by Mark Stone
Clashing with cold, factual style of the original film, The Texas Chainsaw Massacre Part 2 decays into a putrid slice of horror-comedy pie, which never tasted better than it did in the 80s. It stands firmly next to other classics of the subgenre, with no better comparison than to 1985’s The Return of the Living Dead. Tobe Hooper was originally attached to The Return of the Living Dead as director, before being replaced by Dan O’Bannon. The following year, Hooper created The Texas Chainsaw Massacre Part 2, channeling the spirit of that magical 2-4-5 Trioxin potion from The Return of the Living Dead. Chainsaw 2 has most of what folks love about Return: likable characters subjected to nightmarish scenarios, gorgeous practical effects and design, as well as copious amount of then-current rock and punk music.
You will rarely find characters like these, elsewhere. Our protagonists are “Stretch,” a radio dj with journalistic aspirations, and “Lefty,” a rogue Texas Ranger with a personal vendetta against our antagonists, “Leatherface,” “Chop Top,” and “Drayton Sawyer.” Caroline Williams plays Stretch as straightforward. Her biggest task as an actor, and it’s a big one, is reacting to the various horrors her character endures, including becoming the subject of Leatherface’s unrequited love. The real star is Blue Velvet-era Dennis Hopper as Lefty. He is magical. He’s the guy you want on your side in a chainsaw fight, and he steals every scene in which he appears. Bill Johnson’s Leatherface departs almost completely from Gunnar Hansen’s portayal in the first film, becoming one half of a comedy duo with our Hitchhiker equivalent Chop-Top, played by Bill Moseley. Both are fun to watch and have some fantastic scenes, varying in range from proto-Rob Zombie-esque terrorizers to browbeaten siblings of Drayton Sawyer, the family patriarch played by Jim Siedow. The entertaining dialogue and banter never stops with our antagonists. (“What was that anyway, the Rambo III soundtrack?”)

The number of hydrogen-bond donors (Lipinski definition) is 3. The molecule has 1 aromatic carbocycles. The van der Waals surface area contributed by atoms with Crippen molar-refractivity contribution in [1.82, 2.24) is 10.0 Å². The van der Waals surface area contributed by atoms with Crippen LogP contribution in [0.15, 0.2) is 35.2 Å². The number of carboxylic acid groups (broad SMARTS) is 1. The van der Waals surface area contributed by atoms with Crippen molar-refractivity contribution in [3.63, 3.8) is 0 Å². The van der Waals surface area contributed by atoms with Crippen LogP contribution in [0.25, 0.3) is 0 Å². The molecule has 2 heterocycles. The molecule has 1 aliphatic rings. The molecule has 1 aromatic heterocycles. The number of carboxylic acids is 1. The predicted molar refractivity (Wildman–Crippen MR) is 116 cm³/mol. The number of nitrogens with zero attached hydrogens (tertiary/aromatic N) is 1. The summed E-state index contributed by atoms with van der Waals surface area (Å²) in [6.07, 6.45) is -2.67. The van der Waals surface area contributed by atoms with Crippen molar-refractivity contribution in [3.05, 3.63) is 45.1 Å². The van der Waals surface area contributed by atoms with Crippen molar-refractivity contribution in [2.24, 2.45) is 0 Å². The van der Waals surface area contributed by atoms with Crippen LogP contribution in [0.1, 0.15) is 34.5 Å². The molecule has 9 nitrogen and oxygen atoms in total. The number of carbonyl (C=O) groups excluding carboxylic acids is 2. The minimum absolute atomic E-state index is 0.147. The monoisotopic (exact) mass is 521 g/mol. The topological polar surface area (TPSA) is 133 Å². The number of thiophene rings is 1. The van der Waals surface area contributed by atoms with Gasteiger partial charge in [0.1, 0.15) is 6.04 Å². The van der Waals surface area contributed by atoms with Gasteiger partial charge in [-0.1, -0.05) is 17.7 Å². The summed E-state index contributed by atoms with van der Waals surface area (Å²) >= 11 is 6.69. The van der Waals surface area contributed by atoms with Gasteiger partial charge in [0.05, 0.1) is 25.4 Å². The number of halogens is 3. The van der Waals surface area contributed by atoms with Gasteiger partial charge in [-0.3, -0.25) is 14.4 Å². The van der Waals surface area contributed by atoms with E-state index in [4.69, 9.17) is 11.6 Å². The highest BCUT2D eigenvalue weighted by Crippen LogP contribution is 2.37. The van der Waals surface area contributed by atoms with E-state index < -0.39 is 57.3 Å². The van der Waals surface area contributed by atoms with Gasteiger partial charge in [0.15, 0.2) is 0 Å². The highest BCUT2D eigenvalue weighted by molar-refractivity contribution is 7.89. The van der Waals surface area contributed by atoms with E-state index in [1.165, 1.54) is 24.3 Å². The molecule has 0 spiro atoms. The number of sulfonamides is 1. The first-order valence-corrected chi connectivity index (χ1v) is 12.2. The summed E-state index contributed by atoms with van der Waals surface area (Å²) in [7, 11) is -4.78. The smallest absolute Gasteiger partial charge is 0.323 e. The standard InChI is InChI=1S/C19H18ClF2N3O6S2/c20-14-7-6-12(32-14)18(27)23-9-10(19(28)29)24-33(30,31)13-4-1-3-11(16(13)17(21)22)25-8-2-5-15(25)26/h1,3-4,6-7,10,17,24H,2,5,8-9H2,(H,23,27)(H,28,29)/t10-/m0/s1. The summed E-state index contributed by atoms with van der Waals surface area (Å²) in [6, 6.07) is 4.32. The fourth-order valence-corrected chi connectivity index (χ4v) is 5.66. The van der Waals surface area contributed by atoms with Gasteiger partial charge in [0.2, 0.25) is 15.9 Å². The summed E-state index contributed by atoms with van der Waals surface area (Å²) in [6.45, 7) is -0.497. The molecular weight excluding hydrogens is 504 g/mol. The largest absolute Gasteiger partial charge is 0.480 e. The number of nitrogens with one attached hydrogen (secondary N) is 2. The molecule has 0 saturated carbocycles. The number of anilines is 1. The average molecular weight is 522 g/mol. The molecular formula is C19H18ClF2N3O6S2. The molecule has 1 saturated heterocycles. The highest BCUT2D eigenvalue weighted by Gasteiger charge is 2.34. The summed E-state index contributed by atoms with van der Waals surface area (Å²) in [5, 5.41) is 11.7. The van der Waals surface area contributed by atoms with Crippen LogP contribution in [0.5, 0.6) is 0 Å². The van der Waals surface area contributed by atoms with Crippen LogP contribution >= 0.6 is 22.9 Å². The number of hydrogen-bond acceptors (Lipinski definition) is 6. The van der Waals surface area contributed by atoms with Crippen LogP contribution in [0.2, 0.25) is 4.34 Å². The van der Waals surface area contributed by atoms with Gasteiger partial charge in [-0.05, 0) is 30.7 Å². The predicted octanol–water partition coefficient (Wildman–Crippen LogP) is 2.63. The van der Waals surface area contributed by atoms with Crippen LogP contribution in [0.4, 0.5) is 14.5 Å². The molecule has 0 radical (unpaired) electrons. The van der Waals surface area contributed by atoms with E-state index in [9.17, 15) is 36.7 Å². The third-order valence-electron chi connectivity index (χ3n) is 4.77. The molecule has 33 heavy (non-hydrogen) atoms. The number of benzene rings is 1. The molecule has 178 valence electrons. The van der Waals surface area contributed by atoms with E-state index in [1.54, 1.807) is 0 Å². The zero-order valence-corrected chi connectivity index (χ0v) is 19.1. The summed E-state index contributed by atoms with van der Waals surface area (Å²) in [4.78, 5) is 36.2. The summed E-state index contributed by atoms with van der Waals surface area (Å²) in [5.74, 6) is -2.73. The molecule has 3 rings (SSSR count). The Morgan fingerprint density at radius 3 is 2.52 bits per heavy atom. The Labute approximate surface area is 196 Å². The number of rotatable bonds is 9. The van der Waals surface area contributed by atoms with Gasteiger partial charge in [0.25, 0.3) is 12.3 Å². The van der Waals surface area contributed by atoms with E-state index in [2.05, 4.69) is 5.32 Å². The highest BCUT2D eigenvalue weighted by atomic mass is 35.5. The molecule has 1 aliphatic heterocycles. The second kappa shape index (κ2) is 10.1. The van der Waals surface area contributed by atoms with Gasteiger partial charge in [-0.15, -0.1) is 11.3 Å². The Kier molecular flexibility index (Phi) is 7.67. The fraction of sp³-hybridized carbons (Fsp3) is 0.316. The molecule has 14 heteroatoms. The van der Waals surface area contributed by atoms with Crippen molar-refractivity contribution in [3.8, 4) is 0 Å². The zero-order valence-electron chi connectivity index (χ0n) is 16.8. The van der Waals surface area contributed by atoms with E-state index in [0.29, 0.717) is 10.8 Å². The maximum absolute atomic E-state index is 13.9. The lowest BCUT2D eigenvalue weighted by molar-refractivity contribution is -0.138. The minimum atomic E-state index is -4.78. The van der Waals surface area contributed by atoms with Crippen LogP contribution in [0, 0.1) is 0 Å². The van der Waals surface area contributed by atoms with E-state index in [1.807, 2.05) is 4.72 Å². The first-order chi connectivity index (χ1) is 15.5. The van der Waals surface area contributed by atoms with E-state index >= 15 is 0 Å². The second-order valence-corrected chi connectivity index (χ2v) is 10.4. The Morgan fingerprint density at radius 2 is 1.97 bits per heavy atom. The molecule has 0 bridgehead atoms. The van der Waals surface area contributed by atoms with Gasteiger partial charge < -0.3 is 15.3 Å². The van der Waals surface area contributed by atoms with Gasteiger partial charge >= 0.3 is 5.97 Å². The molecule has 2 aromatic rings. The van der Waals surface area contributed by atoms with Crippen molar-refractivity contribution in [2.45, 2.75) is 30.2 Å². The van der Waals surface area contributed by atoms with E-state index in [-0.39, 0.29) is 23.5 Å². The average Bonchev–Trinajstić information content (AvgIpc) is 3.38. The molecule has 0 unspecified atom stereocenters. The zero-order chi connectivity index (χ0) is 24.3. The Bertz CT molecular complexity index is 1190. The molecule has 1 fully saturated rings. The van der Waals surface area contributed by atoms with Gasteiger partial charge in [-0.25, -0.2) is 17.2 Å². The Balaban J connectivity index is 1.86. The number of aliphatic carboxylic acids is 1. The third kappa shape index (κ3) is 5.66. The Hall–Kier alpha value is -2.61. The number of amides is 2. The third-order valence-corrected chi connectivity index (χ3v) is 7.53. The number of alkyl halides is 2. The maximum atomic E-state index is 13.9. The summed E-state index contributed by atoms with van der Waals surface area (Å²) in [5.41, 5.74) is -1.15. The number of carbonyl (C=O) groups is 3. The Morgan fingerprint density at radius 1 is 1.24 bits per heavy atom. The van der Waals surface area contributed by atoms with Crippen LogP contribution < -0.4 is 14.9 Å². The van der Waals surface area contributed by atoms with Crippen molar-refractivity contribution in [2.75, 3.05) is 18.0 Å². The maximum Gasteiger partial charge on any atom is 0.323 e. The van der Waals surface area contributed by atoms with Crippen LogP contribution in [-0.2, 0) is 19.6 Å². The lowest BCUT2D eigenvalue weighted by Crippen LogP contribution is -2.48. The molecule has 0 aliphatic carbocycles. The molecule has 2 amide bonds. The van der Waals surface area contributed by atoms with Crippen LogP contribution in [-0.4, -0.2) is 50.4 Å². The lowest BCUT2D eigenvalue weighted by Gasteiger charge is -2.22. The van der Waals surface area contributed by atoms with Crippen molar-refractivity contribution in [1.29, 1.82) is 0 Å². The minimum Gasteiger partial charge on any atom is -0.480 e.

From the radio station to the chainsaw shop to the Texas Battle Land bunker, I am constantly surveying the detail and creation going on behind and around the actors. The costumes and look of the characters are likewise pitch-perfect for this film. As with the backgrounds, I always find myself distracted by things like Chop-Tops button-pins. The real star, however, is another excellent display of practical effects by Tom Savini. Leatherface’s mask this time appears to be stitched together from at least four or five different faces, each with independent skin tone, hair color, facial hair, etc. There are skinned bodies, exposed metal cranial plates, sawed off heads, and, of course, the remains of the Hitchhiker from the first film, now lovingly carried around by Chop Top and referred to as “Nubbins.” It is a smorgasbord of pure foam, latex, and paint creation from its heyday. Yes, it’s the antithesis to the first film’s approach, but in the mid 80s, how could it have gone any other way?
Finally, oddly enough one of the most important elements to me, is the music. Jerry Lambert’s weirdly Bernard Herrmann-esque score fits the film as it’s a complete mockery of classic horror film scoring, something the original Chainsaw lacked. The successful Re-Animator was scored similarly the year before by Richard Band, evidence that Hooper was well aware of the horror-comedy climate. Hooper wisely chose to sprinkle the film with rock and punk songs, which to me fits the movie perfectly and elevates it. The Cramps’ “Goo Goo Muck,” and Stewart Copeland’s “Strange Things Happen,” are standouts, but none cement its personality like Oingo Boingo’s “No One Lives Forever.” This song, and the scene that accompanies it, announce to the world Chainsaw 2’s party-minded intentions. It screams, “Oh, you liked Return of the Living Dead? Well, how about THIS?”
Many folks deride this film as inferior to the first, and that’s completely valid. It isn’t as good as the first film. But it’s also apples to oranges, and I find it painful that many would guess Tobe Hooper simply whiffed its execution. The entire film can best be summed up by its poster, an overt parody of 1985’s The Breakfast Club. It is aware, it is funny, and it had purpose in a pre-Scream era.